Playing Politics: Running a Composition Course as a Role-Playing Game Presented by Joshua Wood PhD Candidate, Clemson University

CCCC Portland Saturday, March 18, 2017

The visual portion of this presentation can be found here.

Back in 2015, I started trying to dream up ways that I could make my freshman comp class more engaging and more interesting. It was both a pedagogical instinct, since i wanted to make it more interesting for students, and a selfish one, since I wanted to make it more interesting for myself. The solution in my mind was to do something I hadn’t heard of anyone doing at the time, and that was to go beyond gamifying the classroom and jump straight into making the class into a game itself. The way I did that was through Role-Playing game. I restructured the entire class, over the one-month winter break, to function as a role-playing game, with students jockeying for poltical power.

It went about as well as you’d expect.

My first version was too abstract--at that point, I had played in exactly two role-playing games in my entire life, and had never GMed. But I was stubborn and I refused to let this idea go. And thankfully, I had a very understanding supervisor who was okay with this kind of experimentation.

After about a year of development, I finally got to a place where the game was more solid, where narratives could unfold, and where the process was actually fun for everyone involved. More than that, the game mechanics were deeply enmeshed with the flow of the class--the class could flow because the narrative of the game flowed, and vice versa. What really made this game flow, though, was attention to detail. It was not the system itself, though it helped to have a reference guide in the students’ hands the same way you would at a tabletop RPG session. What mattered was having something concrete for students to grasp.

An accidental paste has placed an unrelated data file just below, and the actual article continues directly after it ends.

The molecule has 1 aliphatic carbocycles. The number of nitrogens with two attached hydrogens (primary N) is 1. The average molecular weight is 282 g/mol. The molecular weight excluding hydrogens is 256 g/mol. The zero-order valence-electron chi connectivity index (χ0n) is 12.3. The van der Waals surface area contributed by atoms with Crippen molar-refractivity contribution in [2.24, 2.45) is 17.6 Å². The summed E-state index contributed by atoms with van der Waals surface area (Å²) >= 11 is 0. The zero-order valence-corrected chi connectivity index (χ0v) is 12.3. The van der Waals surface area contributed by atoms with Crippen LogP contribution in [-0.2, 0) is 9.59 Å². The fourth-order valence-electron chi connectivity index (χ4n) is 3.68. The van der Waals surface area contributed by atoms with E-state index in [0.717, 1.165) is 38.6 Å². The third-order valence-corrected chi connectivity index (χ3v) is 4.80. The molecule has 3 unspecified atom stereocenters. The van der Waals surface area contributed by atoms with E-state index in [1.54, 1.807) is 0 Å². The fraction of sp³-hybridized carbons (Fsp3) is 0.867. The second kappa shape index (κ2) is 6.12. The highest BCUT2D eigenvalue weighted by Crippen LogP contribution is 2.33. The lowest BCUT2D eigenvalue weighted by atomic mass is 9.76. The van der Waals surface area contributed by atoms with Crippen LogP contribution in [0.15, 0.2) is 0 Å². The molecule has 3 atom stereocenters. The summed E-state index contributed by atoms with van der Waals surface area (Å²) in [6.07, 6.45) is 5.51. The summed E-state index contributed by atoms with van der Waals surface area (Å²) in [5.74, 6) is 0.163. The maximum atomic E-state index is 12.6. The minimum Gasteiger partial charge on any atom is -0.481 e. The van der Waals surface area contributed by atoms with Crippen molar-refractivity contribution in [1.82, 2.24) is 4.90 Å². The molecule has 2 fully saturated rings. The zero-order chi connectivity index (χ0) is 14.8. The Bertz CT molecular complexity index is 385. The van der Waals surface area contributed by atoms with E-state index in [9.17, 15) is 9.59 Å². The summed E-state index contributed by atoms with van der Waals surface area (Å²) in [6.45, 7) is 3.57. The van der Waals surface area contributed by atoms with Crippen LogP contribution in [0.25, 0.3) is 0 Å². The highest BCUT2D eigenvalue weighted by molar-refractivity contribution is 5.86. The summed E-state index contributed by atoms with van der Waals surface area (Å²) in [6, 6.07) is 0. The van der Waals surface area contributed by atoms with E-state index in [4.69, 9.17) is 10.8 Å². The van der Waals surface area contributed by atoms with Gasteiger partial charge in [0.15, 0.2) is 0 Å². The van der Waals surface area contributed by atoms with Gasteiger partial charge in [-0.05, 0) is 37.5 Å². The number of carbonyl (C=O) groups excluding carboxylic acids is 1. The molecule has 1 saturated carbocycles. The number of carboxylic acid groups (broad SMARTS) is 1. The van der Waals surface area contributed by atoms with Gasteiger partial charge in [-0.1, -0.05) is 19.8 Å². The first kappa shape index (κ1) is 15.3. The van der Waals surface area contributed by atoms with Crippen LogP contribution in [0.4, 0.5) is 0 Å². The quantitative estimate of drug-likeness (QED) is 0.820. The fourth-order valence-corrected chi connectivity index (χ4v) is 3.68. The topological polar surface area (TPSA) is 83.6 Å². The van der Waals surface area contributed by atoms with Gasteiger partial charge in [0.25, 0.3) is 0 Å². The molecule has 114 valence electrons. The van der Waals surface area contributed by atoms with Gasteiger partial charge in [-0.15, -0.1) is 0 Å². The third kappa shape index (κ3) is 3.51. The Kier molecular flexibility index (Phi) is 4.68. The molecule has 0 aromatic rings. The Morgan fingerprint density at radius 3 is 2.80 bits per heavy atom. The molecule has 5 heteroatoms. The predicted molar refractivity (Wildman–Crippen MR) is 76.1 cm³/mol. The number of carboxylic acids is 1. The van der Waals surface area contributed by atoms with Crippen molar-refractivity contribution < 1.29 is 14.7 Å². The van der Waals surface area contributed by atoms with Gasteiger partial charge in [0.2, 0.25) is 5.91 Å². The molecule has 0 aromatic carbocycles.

Ironically, the school of thought that might inform this the most is GNS theory, a framework for understanding how RPGs flow and function. This isn’t a very scholarly framework, but we can apply it to the classroom when we start gamifying things. The ethos behind my own efforts in “gaming” the classroom, which I would mark as different than traditional gamification--an overlay of gaming-like reward systems on top of existing structures--is an attempt to get beyond just adding gaming elements willy-nilly in order to see what sticks. In my mind, to get really engaging instruction, you need a way of teaching that is holistically different than Freire’s Banking Method. Approaching teaching as an RPG, approaching that from the perspective of a GM, offered that way out.

GNS Theory was created by Ron Edwards, and it’s mostly fallen out of favor with Gamers. To quote one redditor, “It's mostly not discussed anymore, unless you're Ron Edwards.” But it gives us a place to start. Edwards describes GNS as an attempt to figure out why so many gamers are bitter or frustrated, and find out how to correct that. “Talk to someone who participates in role-playing, and focus on the precise and actual acts of role-playing themselves. Ask them, "Why do you role-play?" The most common answer is, "To have fun." … Now ask, "What makes fun?" GNS is an initialism for Edwards’ answers to that question. Gamism, competition between players and a description of gamers’ play styles. Narrativism, or the creation of a story with a recognizable theme, a story in which the players are protagonists. And Simulationism, related to the internal logic and consistency of the world the players are presented with.

Now, Edwards says that where RPGs fail is when Gamemasters attempt to incorporate all three methods of engagement, but I think that’s one of the limitations of GNS theory. GNS theory is helpful to gamemasters in understanding the different motivations that players have for playing a game. And while the GM may focus on one particular element, that’s not to say that players bring something else to the table.